Bloggers are the online equivalent of “ladies who lunch”–a bunch of rich people chattering amongst themselves about how they’re going to spend their afternoons.

In the post itself, Umair provides an analogy that really helped me understand what he’s thinking. And it’s less socialistic than his preamble sounded:

Google utilized a market – AdWords – to utterly eviscerate a stale, broken media value chain. Here’s a more visceral example. Muhammad Yunus revolutionized finance – not by collecting more money to lend, but by using communities to fundamentally alter the value equation of lending to the poor. The result was industry transformation.

See the similarity? Two vastly different industries – finance and media – were both revolutionized by new DNA. It was new ways to organize and manage that exploded the boundaries of value creation.

The new DNA to which Umair refers is the web 2.0 ethos – people’s contributions and ideas create new value in hidebound industries. Also note that in both cases there was an organizer for people’s contributions. Google for web pages, Muhammed Yunus for the solicitation of capital. Here’s a graphical depiction of what he’s talking about:

Yes, that looks like most social media sites. Hence the web 2.0 angle.

But it’s hard to apply this model to heavier, capital goods sectors. Google applies the above model to digital information. Microcredits apply the above model to digital currency transactions (until the “last mile” where someone actually needs cash).

Capital goods aren’t as easy as transferring digital information. Moving water is capital intensive. Energy production and transfer is capital intensive. Agriculture is capital intensive. These don’t lend themselves well to the disruptive flows that digital information does.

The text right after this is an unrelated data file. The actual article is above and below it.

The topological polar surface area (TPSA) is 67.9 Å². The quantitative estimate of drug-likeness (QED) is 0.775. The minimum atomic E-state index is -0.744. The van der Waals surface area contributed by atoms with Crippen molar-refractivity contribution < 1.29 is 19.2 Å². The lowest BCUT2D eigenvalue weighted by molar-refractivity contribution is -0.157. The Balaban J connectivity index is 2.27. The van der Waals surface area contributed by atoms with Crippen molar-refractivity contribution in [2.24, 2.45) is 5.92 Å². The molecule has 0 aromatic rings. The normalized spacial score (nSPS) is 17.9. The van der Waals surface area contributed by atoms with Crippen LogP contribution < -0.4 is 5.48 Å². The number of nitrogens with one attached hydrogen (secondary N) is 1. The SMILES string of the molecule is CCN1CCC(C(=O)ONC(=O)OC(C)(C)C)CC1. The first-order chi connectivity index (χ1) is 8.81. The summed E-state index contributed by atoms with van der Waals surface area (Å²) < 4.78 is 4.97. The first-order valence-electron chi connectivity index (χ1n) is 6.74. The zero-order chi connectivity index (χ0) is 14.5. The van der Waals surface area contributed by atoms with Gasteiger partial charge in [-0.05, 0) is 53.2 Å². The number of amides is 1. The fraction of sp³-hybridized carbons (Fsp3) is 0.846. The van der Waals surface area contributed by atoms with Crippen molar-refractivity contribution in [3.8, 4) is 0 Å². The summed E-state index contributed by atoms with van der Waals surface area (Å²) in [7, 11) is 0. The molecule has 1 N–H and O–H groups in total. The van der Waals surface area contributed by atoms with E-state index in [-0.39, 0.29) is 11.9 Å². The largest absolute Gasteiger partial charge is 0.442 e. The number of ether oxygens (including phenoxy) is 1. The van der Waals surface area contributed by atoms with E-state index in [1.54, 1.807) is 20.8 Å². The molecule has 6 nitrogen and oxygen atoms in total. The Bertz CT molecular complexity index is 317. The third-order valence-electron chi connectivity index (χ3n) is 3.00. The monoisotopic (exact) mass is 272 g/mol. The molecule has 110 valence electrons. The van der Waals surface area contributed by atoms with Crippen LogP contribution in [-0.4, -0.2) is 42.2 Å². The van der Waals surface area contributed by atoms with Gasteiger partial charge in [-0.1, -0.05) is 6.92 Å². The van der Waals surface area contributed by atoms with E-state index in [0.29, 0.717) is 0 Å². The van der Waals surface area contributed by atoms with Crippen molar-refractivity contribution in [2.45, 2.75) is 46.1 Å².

With oil and gas prices through the roof, I want to stay on that problem. There are two ways to read the New DNA when it comes to energy.

  1. Web 2.0 allows more people to find out about energy production, usage and alternatives
  2. People will create their own sources of energy, the way they might create their own blogs

In #1, people could provide information of value to the organizing entity. Paul Kedrosky asks about something like this in a tweet:

why is there no Mint/Wesabe for home energy use? i want a tool that integrates all my energy/water/etc into a single web dashboard

Not bad, it puts conservation at the forefront. And you could compare your usage to that of others.

In #2, people would actually provide power to the organizing entity. Well, that becomes more capital intensive. Honey, we’ve left the web.

But there are probably some good possibilities out there. Solar panels for every home sounds plausible. And in Fred Wilson’s post, there’s this idea from one of the comments:

The friend I refer to in my comments on HN: he’s a grad student who has built a small-scale digestor that can convert any type of waste — human/animal/food — into usable energy. He is not a guy for hype, but he says it could technically replace every septic tank in America. That’s huge.

I don’t how real that idea is. Sounds promising. How much energy would it really produce? My dinner scraps probably won’t power much. In that comment though, I do see that there are people much more learned in the field of energy than me. So I won’t discount the possibility that individuals could create new sources of energy. But it does seem like a stretch, just based on my physics courses where we learned about the law of conservation of energy. I don’t where the untapped energy sources are around my house.

So we’ll see what Fred comes up with over the next year or two in relation to Umair’s post. Was Umair’s manifesto more feel good exhortation or the start of innovation desperately needed in a number of areas?

*****

See this post on FriendFeed: http://friendfeed.com/search?q=%22What+does+this+mean%3F+Organize+the+world%E2%80%99s+energy%22&public=1